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Reports of gridlocked traffic and mud bound chaos at this weekend's festival on the Isle of Wight invoke happy childhood memories for me. My mother's family came from Newport Isle of Wight, and we spent all our childhood summer holidays there with our extended family and grandparents back in the 1960s.

The Isle of Wight is a tiny rhombus shaped patch of land just 23 miles wide and 12 miles deep located off the south coast of England. It has always been the very first port of call for any sea-borne invaders of our shores, including the Romans who called it Vectis, yet it has also ever been a traditional sleepy hollow. They say that the clocks go back twenty years when you step off the ferry at Cowes.

Between 1968 and 1970 the Isle of Wight improbably played host to three of the most famous rock music festivals ever held in England, and I watched all of them unfurling at a distance from the perspective of a local child, rather than as an invading 'grockle'. Many people think there were only two big rock festivals on the island at that period, but there were in fact three. The first one was held at Godshill, a small hamlet in the very centre of the Island in August 1968. It was famous because both Jimi Hendrix and the Jefferson Airplane played there. The Airplane were making their very first visit to Britain that summer and had just played their first ever concerts in England in tandem with The Doors at the Chalk Farm London Roundhouse building. They were less happy with the wind blown field in Godshill because the dust kept spoiling the projection lenses used in their famous psychedelic film and light show.

A year later in July 1969 when our family arrived once more in the Island for our traditional summer holiday, I noticed large green posters for a second music festival in a few weeks time. The headliner ? Well it was Bob Dylan and the Band. Bob Dylan at that time was a famous recluse who hadn't been seen in public since 1966 when he had spun off a motorcycle and broken his neck up in New York State. Dylan had only recently rejected numerous offers to play at a large music festival planned for the Fall of 1969 at Woodstock where he was living at the time. So how on earth had he been tempted out of hiding to play at the Isle of Wight of all places ? The answer apparently was that brothers Ronald and Raymond Foulk, the owners of Fiery Creations, the IOW festival organisers had cleverly played on the fact that the island had been a favourite resort in the 19th century for poets such as Lord Alfred Tennyson and Algernon Charles Swinburne. Bob Dylan was a soft touch for poetic history, and the idea of walking the same Downs that Tennyson had once paced became the deal maker.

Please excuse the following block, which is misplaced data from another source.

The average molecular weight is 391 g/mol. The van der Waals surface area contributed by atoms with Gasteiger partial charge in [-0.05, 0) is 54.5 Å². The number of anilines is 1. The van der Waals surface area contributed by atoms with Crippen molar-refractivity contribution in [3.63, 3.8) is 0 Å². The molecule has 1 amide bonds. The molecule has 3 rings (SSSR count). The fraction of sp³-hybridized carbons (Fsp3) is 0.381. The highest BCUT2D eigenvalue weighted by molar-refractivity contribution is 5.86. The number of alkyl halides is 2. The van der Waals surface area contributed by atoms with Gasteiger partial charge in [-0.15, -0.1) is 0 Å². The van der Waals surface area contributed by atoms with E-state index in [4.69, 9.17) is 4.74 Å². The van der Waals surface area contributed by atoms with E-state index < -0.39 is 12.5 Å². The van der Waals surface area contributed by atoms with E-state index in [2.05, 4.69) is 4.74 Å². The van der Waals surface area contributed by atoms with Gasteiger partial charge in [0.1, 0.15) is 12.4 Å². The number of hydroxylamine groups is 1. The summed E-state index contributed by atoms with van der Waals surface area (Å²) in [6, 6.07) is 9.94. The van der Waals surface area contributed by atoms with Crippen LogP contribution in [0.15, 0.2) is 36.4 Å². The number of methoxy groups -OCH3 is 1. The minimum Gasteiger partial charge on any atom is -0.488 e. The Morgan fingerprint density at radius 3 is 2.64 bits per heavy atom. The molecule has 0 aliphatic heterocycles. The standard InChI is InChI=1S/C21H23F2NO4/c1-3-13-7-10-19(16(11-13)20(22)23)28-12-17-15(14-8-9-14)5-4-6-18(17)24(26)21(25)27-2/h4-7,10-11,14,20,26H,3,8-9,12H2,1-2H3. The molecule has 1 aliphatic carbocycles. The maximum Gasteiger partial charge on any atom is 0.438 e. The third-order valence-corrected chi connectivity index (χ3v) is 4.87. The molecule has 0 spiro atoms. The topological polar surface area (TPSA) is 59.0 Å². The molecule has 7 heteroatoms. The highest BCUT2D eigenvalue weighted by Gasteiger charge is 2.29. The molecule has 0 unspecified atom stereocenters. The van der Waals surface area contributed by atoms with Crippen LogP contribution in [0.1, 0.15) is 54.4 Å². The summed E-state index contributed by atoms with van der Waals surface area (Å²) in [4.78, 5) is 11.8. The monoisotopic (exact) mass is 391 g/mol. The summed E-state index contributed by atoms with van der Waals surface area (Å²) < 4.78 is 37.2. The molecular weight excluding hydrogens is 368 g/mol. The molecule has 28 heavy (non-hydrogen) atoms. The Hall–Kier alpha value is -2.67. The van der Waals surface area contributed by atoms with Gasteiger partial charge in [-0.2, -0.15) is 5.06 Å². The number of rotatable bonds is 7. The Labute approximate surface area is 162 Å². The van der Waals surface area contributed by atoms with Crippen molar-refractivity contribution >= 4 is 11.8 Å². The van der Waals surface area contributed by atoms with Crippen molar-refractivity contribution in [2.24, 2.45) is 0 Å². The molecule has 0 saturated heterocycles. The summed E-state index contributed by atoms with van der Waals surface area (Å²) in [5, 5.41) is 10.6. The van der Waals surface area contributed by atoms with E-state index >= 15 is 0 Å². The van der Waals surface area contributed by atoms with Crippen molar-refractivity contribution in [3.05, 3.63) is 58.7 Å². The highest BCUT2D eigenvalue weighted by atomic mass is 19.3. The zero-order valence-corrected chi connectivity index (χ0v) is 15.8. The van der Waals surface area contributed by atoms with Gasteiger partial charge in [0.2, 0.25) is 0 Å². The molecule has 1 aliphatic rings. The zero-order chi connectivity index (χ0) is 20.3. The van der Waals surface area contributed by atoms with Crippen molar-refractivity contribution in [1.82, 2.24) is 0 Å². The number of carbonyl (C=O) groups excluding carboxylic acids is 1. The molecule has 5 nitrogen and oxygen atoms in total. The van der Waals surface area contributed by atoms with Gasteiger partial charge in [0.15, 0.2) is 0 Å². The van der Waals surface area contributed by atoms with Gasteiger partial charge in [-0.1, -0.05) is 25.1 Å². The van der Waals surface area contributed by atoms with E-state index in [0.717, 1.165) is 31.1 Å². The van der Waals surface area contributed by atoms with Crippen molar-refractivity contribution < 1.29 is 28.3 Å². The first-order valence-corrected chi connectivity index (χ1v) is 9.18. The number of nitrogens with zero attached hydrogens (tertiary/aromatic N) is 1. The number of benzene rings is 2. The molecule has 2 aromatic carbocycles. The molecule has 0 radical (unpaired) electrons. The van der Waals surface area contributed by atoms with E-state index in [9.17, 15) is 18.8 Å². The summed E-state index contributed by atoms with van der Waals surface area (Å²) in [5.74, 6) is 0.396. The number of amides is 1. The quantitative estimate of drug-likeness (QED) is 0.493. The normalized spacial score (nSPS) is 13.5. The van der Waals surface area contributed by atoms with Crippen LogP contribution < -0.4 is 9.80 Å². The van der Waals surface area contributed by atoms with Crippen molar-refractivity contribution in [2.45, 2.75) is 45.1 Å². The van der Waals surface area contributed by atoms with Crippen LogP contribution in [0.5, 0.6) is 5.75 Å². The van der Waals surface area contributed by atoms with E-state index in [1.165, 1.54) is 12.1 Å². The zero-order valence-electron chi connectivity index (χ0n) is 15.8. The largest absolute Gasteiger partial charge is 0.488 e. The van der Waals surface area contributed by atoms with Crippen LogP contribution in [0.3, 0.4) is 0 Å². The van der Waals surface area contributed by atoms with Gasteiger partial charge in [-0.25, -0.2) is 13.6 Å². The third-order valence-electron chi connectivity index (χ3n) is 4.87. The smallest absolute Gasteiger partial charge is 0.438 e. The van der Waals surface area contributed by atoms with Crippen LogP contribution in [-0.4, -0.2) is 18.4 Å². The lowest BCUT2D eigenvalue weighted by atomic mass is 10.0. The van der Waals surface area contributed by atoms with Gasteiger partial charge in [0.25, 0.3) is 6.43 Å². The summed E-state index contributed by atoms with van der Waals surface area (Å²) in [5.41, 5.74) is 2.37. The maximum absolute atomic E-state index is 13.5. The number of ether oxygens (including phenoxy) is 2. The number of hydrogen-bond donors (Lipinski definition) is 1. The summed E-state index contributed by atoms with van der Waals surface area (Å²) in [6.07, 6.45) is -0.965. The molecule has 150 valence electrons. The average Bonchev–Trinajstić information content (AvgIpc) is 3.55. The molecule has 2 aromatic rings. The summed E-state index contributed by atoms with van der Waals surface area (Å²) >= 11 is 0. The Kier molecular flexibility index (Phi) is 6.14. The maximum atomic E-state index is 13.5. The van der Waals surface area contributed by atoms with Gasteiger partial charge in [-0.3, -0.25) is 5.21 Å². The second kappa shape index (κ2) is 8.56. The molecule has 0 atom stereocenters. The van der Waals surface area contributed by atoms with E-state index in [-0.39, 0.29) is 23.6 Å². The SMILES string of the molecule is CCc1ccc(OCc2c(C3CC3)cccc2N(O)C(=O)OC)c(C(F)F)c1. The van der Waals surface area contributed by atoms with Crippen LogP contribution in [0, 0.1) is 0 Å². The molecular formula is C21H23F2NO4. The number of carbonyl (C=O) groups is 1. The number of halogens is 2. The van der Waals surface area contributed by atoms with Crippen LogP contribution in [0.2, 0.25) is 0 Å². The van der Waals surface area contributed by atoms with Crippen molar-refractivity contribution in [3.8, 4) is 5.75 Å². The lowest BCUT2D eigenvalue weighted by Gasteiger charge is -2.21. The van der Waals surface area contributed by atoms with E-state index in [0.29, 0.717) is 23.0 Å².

The festival site of the 1969 bash was at a place called Wotton Creek on the north east coast, to the west of the seaside resort town of Ryde. It was also engagingly near the Benedictine monastery at Quarr Abbey. We passed the festival site every day in our cars as we drove to our seaside beach tents in Seagrove bay a few miles further down the road. Bob Dylan and the band were lodged in a rented manor farm house at Bembridge, just beyond, and they used to drop into the local bars and hotels there to the delight of the locals. It was a fine summer and everyone had a great time.

The third and final Isle of Wight Festival of that era was held in August 1970 in the vicinity of Freshwater Bay on the western point of the Island. This was the one that provoked the island authorities into imposing an indefinite ban on any such free-wheeling events for the foreseeable future. It was epic, and it was also in hindsight deeply poignant because it marked the final major performances of Jimi Hendrix, Jim Morrison of the Doors, and Janis Joplin. Within a few weeks of their performances on the Island Hendrix and Joplin would be dead. (Morrison died a year later in Paris.) People surged towards the Island from all directions, not just England but from all over Europe too. I was actually travelling back to the Isle of Wight from France that summer to rejoin my family, and the ferries were jammed solid with French and German music fans heading for the festival site. They lost count of quite how many people landed on the island that summer, but conservative estimates suggest that the population of the island doubled that week. The entire transport infrastructure of the island ground to a halt that weekend, but at least the weather remained peerless, and the flower clad festival-goers and the local police both went paddling together in Freshwater Bay.

I do hope that fans heading for this year's rain sodden Isle of Wight festival manage to get there, eventually. It is being held this time at Seaclose Park, just outside the main town of Newport, in a field on the North East side of the river Medina. Have a good one !

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